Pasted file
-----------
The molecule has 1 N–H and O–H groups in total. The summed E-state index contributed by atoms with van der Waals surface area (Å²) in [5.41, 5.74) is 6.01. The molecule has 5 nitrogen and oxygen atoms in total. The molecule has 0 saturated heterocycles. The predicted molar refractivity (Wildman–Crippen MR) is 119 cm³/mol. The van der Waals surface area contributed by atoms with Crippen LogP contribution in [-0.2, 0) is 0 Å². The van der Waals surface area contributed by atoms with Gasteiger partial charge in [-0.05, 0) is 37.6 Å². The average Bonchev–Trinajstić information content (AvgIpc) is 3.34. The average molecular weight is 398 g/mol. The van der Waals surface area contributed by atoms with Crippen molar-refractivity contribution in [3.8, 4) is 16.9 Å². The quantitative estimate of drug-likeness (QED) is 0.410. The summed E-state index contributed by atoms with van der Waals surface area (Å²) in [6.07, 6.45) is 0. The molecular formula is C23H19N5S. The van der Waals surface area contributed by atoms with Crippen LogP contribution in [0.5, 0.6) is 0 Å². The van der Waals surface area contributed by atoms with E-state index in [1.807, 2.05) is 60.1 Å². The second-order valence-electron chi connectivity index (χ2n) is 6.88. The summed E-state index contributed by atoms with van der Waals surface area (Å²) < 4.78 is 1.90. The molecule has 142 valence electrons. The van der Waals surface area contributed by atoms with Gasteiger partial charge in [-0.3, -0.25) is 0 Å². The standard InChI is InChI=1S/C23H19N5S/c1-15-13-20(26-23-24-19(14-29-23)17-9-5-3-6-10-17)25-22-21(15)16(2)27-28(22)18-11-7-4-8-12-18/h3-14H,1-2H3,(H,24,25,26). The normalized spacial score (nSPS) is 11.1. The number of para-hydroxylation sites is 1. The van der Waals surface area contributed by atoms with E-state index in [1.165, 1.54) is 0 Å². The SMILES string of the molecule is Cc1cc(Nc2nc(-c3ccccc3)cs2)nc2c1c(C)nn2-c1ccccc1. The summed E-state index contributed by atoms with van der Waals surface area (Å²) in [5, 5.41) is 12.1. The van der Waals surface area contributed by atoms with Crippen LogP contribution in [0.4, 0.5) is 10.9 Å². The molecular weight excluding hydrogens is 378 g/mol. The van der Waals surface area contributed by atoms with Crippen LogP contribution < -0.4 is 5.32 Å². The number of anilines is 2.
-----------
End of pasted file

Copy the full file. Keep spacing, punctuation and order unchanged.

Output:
The molecule has 1 N–H and O–H groups in total. The summed E-state index contributed by atoms with van der Waals surface area (Å²) in [5.41, 5.74) is 6.01. The molecule has 5 nitrogen and oxygen atoms in total. The molecule has 0 saturated heterocycles. The predicted molar refractivity (Wildman–Crippen MR) is 119 cm³/mol. The van der Waals surface area contributed by atoms with Crippen LogP contribution in [-0.2, 0) is 0 Å². The van der Waals surface area contributed by atoms with Gasteiger partial charge in [-0.05, 0) is 37.6 Å². The average Bonchev–Trinajstić information content (AvgIpc) is 3.34. The average molecular weight is 398 g/mol. The van der Waals surface area contributed by atoms with Crippen molar-refractivity contribution in [3.8, 4) is 16.9 Å². The quantitative estimate of drug-likeness (QED) is 0.410. The summed E-state index contributed by atoms with van der Waals surface area (Å²) in [6.07, 6.45) is 0. The molecular formula is C23H19N5S. The van der Waals surface area contributed by atoms with Crippen LogP contribution in [0.5, 0.6) is 0 Å². The van der Waals surface area contributed by atoms with E-state index in [1.807, 2.05) is 60.1 Å². The second-order valence-electron chi connectivity index (χ2n) is 6.88. The summed E-state index contributed by atoms with van der Waals surface area (Å²) < 4.78 is 1.90. The molecule has 142 valence electrons. The van der Waals surface area contributed by atoms with Gasteiger partial charge in [-0.3, -0.25) is 0 Å². The standard InChI is InChI=1S/C23H19N5S/c1-15-13-20(26-23-24-19(14-29-23)17-9-5-3-6-10-17)25-22-21(15)16(2)27-28(22)18-11-7-4-8-12-18/h3-14H,1-2H3,(H,24,25,26). The normalized spacial score (nSPS) is 11.1. The number of para-hydroxylation sites is 1. The van der Waals surface area contributed by atoms with E-state index in [1.165, 1.54) is 0 Å². The SMILES string of the molecule is Cc1cc(Nc2nc(-c3ccccc3)cs2)nc2c1c(C)nn2-c1ccccc1. The summed E-state index contributed by atoms with van der Waals surface area (Å²) in [5, 5.41) is 12.1. The van der Waals surface area contributed by atoms with Crippen LogP contribution in [0.4, 0.5) is 10.9 Å². The molecular weight excluding hydrogens is 378 g/mol. The van der Waals surface area contributed by atoms with Crippen LogP contribution < -0.4 is 5.32 Å². The number of anilines is 2.